Marjan Satrapi’s self derision, ironic humor and at times harsh outlook on life both in the West and in Iran nevertheless successfully carry an emotionally powerful and humanistic message through her film. In many ways the film seems to also have matured her both as an artist and an intellectual. Her hypersensitiveness or as the French would say her “écorché vive” side that was much more apparent in the comic book seems to have been replaced by a more balanced view of the events of 1979 that shook her country and the lives of many of her compatriots, either forced to exile or inner silence in order to survive. In addition the film allows a certain necessary distance between Mrs. Satrapi the author and Marjan the cartoon hero which may not have been entirely the case in the original comic book on which the animated film is based on. Persepolis, the film is indeed the result of two years of a fruitful collaboration of two minds and talents. That of Marjane Satrapi and co-director Vincent Paronnaud. An Iranian Woman and a Frenchman united by a common humor and complimentary style that enriches the story and its universal message.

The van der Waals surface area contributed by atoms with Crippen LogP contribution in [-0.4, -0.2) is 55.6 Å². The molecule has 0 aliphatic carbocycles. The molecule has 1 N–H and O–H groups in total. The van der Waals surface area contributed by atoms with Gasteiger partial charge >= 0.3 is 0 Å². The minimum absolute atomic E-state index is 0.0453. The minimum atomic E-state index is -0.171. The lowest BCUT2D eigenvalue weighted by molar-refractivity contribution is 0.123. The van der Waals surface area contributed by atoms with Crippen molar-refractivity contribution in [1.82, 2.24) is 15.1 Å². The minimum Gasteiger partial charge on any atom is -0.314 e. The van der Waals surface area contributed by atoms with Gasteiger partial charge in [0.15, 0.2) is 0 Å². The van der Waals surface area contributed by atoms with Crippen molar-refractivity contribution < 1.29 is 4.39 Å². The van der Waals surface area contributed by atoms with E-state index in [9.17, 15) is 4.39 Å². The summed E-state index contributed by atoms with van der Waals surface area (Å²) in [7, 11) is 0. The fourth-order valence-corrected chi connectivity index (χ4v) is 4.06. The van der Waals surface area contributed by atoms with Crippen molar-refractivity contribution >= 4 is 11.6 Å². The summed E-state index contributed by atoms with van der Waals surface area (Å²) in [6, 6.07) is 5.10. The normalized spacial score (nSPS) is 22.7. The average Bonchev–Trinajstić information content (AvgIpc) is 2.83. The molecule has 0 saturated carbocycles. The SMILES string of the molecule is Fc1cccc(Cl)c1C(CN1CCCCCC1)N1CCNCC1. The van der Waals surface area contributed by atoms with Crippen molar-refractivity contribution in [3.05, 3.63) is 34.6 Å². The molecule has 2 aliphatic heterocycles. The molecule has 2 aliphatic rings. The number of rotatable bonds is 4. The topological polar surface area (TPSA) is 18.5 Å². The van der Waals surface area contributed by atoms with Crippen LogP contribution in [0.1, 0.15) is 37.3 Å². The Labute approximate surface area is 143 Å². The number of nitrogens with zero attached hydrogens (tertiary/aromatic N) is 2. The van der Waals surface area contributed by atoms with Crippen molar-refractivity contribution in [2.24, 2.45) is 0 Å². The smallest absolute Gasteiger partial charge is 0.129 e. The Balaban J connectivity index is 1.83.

It should be noted that the French animation was created only after recording the voices of the actors and cast. It allowed more freedom and invention for the initial French cast unlike the English version which will only be dubbed for this purpose. The same could be said for any other language version. It may be a detail but it does have its importance in that the initial cast truly imposed their personal style and personalities to their animated characters. Apart from Catherine Deneuve nearly all the other characters will be replaced by an American Cast who are equally talented but may not entirely render the very French and Persian Humor that are clearly interconnected in the film including for the accents. Nevertheless Satrapi and Paronnaud’s cinematic culture and interests do reflect in the choice of the American Cast. Sean Penn’s and Gena Rowland’s filmography is strongly associated to independent films and the Independent Art World to which the French Iranian duo director’s belong to and admire. Rowland in particular like her French counter part Danielle Darrieux, is equally a film Legend and iconic figure of America’s most respected Independent director John Cassavetes who spearheaded the “auteur” approach at odds with Hollywood Studio’s. The choice of the other members of the American Cast is also pertinent. Iggy Pop a Rock Star to play the role of Satrapi’s Communist Grandpa who also happens to have been a Qajar Prince may seem strange at first but it is also justified by Satrapi’s invisible tribute to a music genre she actually cherishes: Punk and Hard Rock Music.